It’ll take at least three years before parts of the state economy fully recover, Old Dominion report says.

NORFOLK-Before the pandemic hit, Virginia had entered a sixth straight year of economic growth. It’s going to be a while before we see that again. Old Dominion University’s Strome College of Business put out a report on Monday, painting a clear picture of how long it’ll take Virginia’s economy to recover. 

“While there continue to be signs of recovery, we cannot gloss over the simple fact that we are witnessing an economic, social and public health shock the likes of which has not been seen in the United States since the Great Depression,” the report states. “The Virginia economy will contract in 2020 and the pace of growth in 2021 depends, in part, on how quickly the country can inoculate wide swaths of the population.” 

While Virginia’s businesses did much better than some in other states, the report warned that significant challenges remain. With that in mind, the report made it clear a full recovery won’t happen in 2021. 

“Even with the positive news about the efficacy of COVID-19 vaccines, a complete economic recovery will likely take years, not months,” the report states. 

Another report, done by Moody’s Analytics for the Virginia Chamber of Commerce this month, went into a bit more detail. The state’s cities and urban areas like Hampton Roads and NoVa should return to full employment by 2023. But the company paints a darker picture for Virginia’s rural areas. Those won’t see full employment again until at least 2025. 

RELATED: Life After COVID: State Summit Considers Virginia’s Economic Future

‘Little to No Effect’ 

That’s not to say things aren’t slightly improving. Officials at the ODU School of Business reached out to companies across the state. They asked business owners to describe how much of an impact the pandemic had on their operation right now. An estimated 30% of companies said COVID-19 continues to have a large negative impact on them. Another 40% said the pandemic has a moderate negative impact. Other companies had a different opinion. 

“About 1 in 4 Virginia businesses indicated that the pandemic had little or no effect by mid-November,” the report said. “For those businesses that survived the initial wave of economic disruption, the economic environment appears to be improving over time.”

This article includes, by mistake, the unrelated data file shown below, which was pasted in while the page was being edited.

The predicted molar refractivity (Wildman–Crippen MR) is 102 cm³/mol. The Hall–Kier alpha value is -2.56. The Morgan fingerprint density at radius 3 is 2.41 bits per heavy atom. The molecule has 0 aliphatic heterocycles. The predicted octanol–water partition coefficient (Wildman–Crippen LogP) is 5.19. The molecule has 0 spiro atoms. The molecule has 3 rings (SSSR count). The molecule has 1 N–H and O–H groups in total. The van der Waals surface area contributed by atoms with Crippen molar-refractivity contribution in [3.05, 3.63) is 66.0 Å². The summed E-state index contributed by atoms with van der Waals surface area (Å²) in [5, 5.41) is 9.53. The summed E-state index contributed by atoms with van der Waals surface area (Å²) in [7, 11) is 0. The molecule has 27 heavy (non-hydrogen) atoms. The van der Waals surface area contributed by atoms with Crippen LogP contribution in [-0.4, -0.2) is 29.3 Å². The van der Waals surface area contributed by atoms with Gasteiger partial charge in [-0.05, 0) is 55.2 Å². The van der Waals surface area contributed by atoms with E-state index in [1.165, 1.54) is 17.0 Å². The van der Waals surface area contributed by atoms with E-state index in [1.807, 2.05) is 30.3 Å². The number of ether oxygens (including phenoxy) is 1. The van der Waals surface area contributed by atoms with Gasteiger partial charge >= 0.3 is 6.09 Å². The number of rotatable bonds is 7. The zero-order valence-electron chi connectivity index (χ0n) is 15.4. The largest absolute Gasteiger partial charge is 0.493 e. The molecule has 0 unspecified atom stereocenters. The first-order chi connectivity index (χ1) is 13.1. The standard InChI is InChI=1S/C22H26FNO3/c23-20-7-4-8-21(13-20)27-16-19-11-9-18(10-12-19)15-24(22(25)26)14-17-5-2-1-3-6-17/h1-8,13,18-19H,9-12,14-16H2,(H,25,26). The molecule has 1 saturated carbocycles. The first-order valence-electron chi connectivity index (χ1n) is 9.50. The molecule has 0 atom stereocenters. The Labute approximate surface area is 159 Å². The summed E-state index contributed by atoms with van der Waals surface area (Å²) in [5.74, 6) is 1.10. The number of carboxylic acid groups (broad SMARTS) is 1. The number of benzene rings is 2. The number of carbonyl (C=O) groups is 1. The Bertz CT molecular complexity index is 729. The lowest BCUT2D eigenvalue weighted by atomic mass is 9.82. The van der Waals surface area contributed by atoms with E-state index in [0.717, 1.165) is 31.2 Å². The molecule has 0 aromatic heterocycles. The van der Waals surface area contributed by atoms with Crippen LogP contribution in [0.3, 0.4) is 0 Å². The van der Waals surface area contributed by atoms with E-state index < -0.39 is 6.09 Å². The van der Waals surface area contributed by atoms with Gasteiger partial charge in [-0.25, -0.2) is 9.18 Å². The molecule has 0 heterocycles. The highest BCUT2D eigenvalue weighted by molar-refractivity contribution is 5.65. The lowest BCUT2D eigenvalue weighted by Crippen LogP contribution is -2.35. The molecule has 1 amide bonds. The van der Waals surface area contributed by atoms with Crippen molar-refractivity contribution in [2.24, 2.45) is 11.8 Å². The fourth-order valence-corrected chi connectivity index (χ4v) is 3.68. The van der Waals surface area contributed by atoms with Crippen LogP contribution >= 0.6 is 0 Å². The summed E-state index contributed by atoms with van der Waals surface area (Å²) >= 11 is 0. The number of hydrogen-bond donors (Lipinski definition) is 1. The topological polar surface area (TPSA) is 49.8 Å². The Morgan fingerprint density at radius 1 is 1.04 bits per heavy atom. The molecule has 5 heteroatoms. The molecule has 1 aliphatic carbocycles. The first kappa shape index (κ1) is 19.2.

However, that improvement came at a price. By Dec. 1, 1 in 9 Virginia businesses said they laid off a number of employees this year. That’s one thing the ODU report warns of. We shouldn’t expect things to return to the way they were. In fact, it says, some industries will shift to entirely different business models. 

“We must temper our expectations and accept that a recovery will be neither quick nor smooth,” the report said. “More critically, we must reimage what recovery will look like in a changed world.” 

That means some restaurants won’t return to larger dine-in options. They’ll stay with take-out and outdoor venues. Retail may also see some changes as a result. 

Politics Creates Problems for Economy

The big takeaway from ODU’s report is that politics stands in the way of a full recovery. 

“In an era of increased political polarization, Virginians must set aside their differences for the Commonwealth to succeed in its goal of ensuring economic stability for all its citizens,” the report said. 

Instead of working to improve and rebuild the Commonwealth post-pandemic, groups are focused on what they can do to campaign. The report laid out a number of ways state lawmakers could speed up the recovery. 

“Our traditional recommendations continue to hold: invest wisely in K-12 education, improve access to broadband and other forms of infrastructure across the Commonwealth and reform the tax system to meet the needs of the new decade,” the report said. “In crisis, there is opportunity. Perhaps now we can agree to work on reducing these inequities in order to improve the lives of all who call the Commonwealth home.”